Understanding Oil and Energy 101 – US market and drivers

Energy Insights

(Analyst note: Written in May 2009, while this article is dated with respect to pricing and inventory levels it is still a great primer on the structure of the underlying market)

The primary objective of Global Energy Insights is to provide an overview of the history and current landscape of key energy commodities. The need for the section came about when the global growth story hit a major roadblock primarily on account of energy and commodity price supply shocks.

The right way to predict future supply shocks and understand their impact is to understand energy consumption in US, China, India and Brazil and then translate the impact to a local setting. That is the goal we have set out to achieve with Energy Insights over the next six articles.

The first insight issue focuses on products, contracts and consumption patterns in the US market. Future issues will focus on the energy markets in emerging countries such as China, India and Brazil.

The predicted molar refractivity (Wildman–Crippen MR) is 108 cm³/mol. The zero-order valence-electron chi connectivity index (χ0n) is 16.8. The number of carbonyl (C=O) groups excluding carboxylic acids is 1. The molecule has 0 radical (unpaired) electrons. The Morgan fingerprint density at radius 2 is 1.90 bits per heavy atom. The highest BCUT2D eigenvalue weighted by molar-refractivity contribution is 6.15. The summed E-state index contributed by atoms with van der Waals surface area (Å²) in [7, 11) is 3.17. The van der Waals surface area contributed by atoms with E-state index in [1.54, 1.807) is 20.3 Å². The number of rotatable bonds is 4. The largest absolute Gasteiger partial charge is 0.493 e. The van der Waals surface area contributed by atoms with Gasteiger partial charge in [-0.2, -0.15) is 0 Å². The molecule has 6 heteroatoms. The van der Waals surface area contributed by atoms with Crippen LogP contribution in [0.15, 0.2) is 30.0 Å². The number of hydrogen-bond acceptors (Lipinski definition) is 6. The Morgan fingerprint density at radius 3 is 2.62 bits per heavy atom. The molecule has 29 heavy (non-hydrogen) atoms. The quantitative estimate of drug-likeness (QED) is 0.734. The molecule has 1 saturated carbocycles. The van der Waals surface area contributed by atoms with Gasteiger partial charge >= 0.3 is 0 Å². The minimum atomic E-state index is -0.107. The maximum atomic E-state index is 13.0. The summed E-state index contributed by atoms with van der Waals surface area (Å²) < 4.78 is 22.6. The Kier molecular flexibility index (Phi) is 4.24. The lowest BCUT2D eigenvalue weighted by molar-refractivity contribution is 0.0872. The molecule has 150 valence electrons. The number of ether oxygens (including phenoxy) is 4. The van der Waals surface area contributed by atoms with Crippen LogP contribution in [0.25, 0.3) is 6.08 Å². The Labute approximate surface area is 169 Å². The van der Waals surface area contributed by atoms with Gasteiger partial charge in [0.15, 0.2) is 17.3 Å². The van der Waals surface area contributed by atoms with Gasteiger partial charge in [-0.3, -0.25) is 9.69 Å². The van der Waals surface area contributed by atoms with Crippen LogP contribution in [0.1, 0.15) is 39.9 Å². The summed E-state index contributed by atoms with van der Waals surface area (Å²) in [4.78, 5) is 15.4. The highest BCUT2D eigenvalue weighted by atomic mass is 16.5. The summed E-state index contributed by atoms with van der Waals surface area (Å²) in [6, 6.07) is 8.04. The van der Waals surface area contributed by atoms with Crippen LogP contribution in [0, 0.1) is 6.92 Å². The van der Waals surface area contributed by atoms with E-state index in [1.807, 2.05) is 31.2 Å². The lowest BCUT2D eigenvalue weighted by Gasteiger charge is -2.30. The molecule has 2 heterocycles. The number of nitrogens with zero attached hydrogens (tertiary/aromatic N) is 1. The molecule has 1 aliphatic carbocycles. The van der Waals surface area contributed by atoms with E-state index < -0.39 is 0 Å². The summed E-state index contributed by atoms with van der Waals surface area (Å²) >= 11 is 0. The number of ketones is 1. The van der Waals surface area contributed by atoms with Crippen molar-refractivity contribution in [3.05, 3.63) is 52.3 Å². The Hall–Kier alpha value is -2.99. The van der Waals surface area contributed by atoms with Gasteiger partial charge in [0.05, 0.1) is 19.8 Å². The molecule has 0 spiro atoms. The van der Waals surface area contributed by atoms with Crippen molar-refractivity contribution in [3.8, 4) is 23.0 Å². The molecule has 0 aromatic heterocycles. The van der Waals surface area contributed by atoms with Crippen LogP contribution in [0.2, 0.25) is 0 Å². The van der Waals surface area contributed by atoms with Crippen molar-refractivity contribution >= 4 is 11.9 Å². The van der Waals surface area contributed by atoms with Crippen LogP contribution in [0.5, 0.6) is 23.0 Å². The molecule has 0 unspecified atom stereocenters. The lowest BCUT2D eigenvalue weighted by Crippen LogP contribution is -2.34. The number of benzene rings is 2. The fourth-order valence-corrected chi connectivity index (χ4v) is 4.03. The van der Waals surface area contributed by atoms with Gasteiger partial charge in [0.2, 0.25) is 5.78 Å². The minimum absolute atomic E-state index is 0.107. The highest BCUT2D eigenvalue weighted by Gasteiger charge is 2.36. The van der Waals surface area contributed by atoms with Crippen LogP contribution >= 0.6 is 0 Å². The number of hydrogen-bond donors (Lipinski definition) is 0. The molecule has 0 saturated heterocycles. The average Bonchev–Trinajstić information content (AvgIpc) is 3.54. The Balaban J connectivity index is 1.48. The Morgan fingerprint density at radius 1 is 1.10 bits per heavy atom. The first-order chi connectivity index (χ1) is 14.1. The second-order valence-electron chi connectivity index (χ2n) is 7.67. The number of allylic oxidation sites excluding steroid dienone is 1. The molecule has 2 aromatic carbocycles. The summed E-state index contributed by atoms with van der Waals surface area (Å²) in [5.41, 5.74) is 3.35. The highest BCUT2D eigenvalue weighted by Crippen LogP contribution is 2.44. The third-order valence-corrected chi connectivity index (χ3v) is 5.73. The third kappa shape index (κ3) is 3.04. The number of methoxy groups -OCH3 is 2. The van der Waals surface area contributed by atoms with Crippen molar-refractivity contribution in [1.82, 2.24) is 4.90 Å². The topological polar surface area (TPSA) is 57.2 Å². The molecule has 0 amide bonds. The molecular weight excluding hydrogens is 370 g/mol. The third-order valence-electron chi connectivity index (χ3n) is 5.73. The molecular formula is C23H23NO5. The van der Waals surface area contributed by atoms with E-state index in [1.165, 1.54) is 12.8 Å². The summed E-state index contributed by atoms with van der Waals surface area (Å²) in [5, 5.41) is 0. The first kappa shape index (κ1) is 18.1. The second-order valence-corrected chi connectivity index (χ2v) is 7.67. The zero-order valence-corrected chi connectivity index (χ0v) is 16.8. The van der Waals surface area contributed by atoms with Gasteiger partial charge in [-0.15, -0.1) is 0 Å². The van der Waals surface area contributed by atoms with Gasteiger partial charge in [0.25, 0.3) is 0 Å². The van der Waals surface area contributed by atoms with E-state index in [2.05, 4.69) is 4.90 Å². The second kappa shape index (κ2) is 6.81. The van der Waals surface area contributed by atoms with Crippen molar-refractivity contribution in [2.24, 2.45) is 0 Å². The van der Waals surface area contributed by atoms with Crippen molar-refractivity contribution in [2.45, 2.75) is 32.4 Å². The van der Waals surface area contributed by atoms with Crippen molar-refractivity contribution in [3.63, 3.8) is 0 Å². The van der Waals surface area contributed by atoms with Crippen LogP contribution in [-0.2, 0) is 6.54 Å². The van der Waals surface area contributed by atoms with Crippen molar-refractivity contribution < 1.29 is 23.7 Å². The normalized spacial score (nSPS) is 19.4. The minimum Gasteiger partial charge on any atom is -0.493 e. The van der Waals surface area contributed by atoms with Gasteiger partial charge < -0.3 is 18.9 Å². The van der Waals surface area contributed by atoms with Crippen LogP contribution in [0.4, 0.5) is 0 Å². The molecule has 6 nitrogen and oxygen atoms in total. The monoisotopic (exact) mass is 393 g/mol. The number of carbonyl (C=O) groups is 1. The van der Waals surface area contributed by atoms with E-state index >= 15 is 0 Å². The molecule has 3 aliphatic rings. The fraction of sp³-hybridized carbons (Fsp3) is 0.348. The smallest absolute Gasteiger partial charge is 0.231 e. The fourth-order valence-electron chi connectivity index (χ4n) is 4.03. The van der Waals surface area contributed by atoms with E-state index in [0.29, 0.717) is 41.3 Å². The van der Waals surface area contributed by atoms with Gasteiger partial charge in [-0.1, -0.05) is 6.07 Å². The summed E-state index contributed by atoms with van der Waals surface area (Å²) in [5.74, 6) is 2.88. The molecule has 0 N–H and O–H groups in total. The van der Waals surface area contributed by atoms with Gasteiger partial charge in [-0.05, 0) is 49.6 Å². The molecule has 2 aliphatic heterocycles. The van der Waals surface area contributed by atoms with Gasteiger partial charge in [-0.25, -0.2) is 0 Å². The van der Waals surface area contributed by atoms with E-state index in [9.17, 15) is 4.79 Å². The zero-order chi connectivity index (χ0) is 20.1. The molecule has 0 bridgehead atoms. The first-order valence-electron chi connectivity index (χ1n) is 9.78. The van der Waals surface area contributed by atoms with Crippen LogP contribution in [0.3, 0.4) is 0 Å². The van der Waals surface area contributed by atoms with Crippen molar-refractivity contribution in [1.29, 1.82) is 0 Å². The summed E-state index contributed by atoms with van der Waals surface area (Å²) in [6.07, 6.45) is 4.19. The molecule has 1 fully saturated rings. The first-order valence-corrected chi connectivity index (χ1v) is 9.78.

1.1    Energy Overview – US

The energy industry as we know of it today is fast evolving due to advances in Renewable Energy sources such as solar, wind, hydro and geothermal heat — all of which can be naturally replenished and are considered eco-friendly. As the global debate on reducing the dependence on oil and migrating to these renewable sources heats up, however, the world continues to remain (and will do so for the foreseeable future) heavily dependent on fossil fuels such as crude oil and natural gas.

Following is an overview of each of the major fuel types and the respective price and inventory levels as of May 1st 2009.

1.1.1    Natural Gas